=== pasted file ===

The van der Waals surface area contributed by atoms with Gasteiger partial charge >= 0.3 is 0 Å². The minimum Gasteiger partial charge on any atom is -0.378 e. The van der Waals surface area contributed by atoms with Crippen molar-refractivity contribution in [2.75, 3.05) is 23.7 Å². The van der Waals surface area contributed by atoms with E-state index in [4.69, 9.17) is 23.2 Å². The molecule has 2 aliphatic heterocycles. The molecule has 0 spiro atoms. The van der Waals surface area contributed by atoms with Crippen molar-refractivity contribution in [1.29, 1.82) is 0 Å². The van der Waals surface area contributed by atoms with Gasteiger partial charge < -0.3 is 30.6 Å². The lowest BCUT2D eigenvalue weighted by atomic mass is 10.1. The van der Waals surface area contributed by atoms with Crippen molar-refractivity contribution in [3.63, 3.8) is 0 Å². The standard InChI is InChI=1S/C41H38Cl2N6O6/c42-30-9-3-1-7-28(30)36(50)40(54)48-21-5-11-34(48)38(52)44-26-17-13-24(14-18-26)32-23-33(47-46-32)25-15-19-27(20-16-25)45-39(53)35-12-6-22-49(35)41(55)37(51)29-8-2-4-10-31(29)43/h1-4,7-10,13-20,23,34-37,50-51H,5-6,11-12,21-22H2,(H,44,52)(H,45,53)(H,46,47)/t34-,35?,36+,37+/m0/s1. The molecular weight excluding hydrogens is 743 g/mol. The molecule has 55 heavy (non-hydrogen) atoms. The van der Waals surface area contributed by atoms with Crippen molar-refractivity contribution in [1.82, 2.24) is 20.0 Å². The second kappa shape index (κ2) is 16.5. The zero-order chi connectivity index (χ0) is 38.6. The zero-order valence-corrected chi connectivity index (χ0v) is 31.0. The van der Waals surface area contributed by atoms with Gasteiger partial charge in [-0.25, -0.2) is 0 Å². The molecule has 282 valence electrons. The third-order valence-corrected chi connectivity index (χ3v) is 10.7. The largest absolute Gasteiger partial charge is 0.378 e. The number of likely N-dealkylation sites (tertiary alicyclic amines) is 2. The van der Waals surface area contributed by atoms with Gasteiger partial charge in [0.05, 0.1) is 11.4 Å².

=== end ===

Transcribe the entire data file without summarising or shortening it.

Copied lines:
The van der Waals surface area contributed by atoms with Gasteiger partial charge >= 0.3 is 0 Å². The minimum Gasteiger partial charge on any atom is -0.378 e. The van der Waals surface area contributed by atoms with Crippen molar-refractivity contribution in [2.75, 3.05) is 23.7 Å². The van der Waals surface area contributed by atoms with E-state index in [4.69, 9.17) is 23.2 Å². The molecule has 2 aliphatic heterocycles. The molecule has 0 spiro atoms. The van der Waals surface area contributed by atoms with Crippen molar-refractivity contribution in [1.29, 1.82) is 0 Å². The van der Waals surface area contributed by atoms with Gasteiger partial charge < -0.3 is 30.6 Å². The lowest BCUT2D eigenvalue weighted by atomic mass is 10.1. The van der Waals surface area contributed by atoms with Crippen molar-refractivity contribution in [3.63, 3.8) is 0 Å². The standard InChI is InChI=1S/C41H38Cl2N6O6/c42-30-9-3-1-7-28(30)36(50)40(54)48-21-5-11-34(48)38(52)44-26-17-13-24(14-18-26)32-23-33(47-46-32)25-15-19-27(20-16-25)45-39(53)35-12-6-22-49(35)41(55)37(51)29-8-2-4-10-31(29)43/h1-4,7-10,13-20,23,34-37,50-51H,5-6,11-12,21-22H2,(H,44,52)(H,45,53)(H,46,47)/t34-,35?,36+,37+/m0/s1. The molecular weight excluding hydrogens is 743 g/mol. The molecule has 55 heavy (non-hydrogen) atoms. The van der Waals surface area contributed by atoms with Crippen molar-refractivity contribution in [1.82, 2.24) is 20.0 Å². The second kappa shape index (κ2) is 16.5. The zero-order chi connectivity index (χ0) is 38.6. The zero-order valence-corrected chi connectivity index (χ0v) is 31.0. The van der Waals surface area contributed by atoms with Gasteiger partial charge in [-0.25, -0.2) is 0 Å². The molecule has 282 valence electrons. The third-order valence-corrected chi connectivity index (χ3v) is 10.7. The largest absolute Gasteiger partial charge is 0.378 e. The number of likely N-dealkylation sites (tertiary alicyclic amines) is 2. The van der Waals surface area contributed by atoms with Gasteiger partial charge in [0.05, 0.1) is 11.4 Å².